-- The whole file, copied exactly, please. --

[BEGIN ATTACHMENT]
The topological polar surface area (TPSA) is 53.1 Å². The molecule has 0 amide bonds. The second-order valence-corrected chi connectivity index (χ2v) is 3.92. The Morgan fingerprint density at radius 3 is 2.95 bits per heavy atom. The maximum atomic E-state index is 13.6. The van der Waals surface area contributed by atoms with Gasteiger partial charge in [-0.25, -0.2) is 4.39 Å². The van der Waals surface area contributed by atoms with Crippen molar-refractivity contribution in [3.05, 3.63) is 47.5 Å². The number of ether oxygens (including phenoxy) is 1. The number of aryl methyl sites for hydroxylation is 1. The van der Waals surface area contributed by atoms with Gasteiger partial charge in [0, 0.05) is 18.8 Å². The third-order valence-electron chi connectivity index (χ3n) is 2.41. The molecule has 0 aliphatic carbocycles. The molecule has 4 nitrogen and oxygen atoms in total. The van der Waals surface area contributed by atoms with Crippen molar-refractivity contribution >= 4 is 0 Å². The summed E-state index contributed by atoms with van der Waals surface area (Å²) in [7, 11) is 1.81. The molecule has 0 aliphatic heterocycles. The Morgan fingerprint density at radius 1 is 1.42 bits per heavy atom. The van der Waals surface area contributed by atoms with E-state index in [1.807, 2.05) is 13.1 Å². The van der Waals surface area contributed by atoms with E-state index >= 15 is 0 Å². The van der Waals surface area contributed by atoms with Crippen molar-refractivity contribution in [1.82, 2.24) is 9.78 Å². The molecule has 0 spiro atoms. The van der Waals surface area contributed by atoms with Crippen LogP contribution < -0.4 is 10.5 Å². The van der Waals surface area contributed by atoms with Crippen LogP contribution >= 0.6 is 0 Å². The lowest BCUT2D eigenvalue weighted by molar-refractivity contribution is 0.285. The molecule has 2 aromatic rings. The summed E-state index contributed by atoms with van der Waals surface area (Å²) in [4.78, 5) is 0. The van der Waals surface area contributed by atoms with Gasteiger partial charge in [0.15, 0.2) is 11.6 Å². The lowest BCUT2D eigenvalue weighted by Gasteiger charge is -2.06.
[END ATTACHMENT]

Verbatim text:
The topological polar surface area (TPSA) is 53.1 Å². The molecule has 0 amide bonds. The second-order valence-corrected chi connectivity index (χ2v) is 3.92. The Morgan fingerprint density at radius 3 is 2.95 bits per heavy atom. The maximum atomic E-state index is 13.6. The van der Waals surface area contributed by atoms with Gasteiger partial charge in [-0.25, -0.2) is 4.39 Å². The van der Waals surface area contributed by atoms with Crippen molar-refractivity contribution in [3.05, 3.63) is 47.5 Å². The number of ether oxygens (including phenoxy) is 1. The number of aryl methyl sites for hydroxylation is 1. The van der Waals surface area contributed by atoms with Gasteiger partial charge in [0, 0.05) is 18.8 Å². The third-order valence-electron chi connectivity index (χ3n) is 2.41. The molecule has 0 aliphatic carbocycles. The molecule has 4 nitrogen and oxygen atoms in total. The van der Waals surface area contributed by atoms with Crippen molar-refractivity contribution >= 4 is 0 Å². The summed E-state index contributed by atoms with van der Waals surface area (Å²) in [7, 11) is 1.81. The molecule has 0 aliphatic heterocycles. The Morgan fingerprint density at radius 1 is 1.42 bits per heavy atom. The van der Waals surface area contributed by atoms with E-state index in [1.807, 2.05) is 13.1 Å². The van der Waals surface area contributed by atoms with E-state index >= 15 is 0 Å². The van der Waals surface area contributed by atoms with Crippen molar-refractivity contribution in [1.82, 2.24) is 9.78 Å². The molecule has 0 spiro atoms. The van der Waals surface area contributed by atoms with Crippen LogP contribution < -0.4 is 10.5 Å². The van der Waals surface area contributed by atoms with Crippen LogP contribution >= 0.6 is 0 Å². The lowest BCUT2D eigenvalue weighted by molar-refractivity contribution is 0.285. The molecule has 2 aromatic rings. The summed E-state index contributed by atoms with van der Waals surface area (Å²) in [4.78, 5) is 0. The van der Waals surface area contributed by atoms with Gasteiger partial charge in [0.15, 0.2) is 11.6 Å². The lowest BCUT2D eigenvalue weighted by Gasteiger charge is -2.06.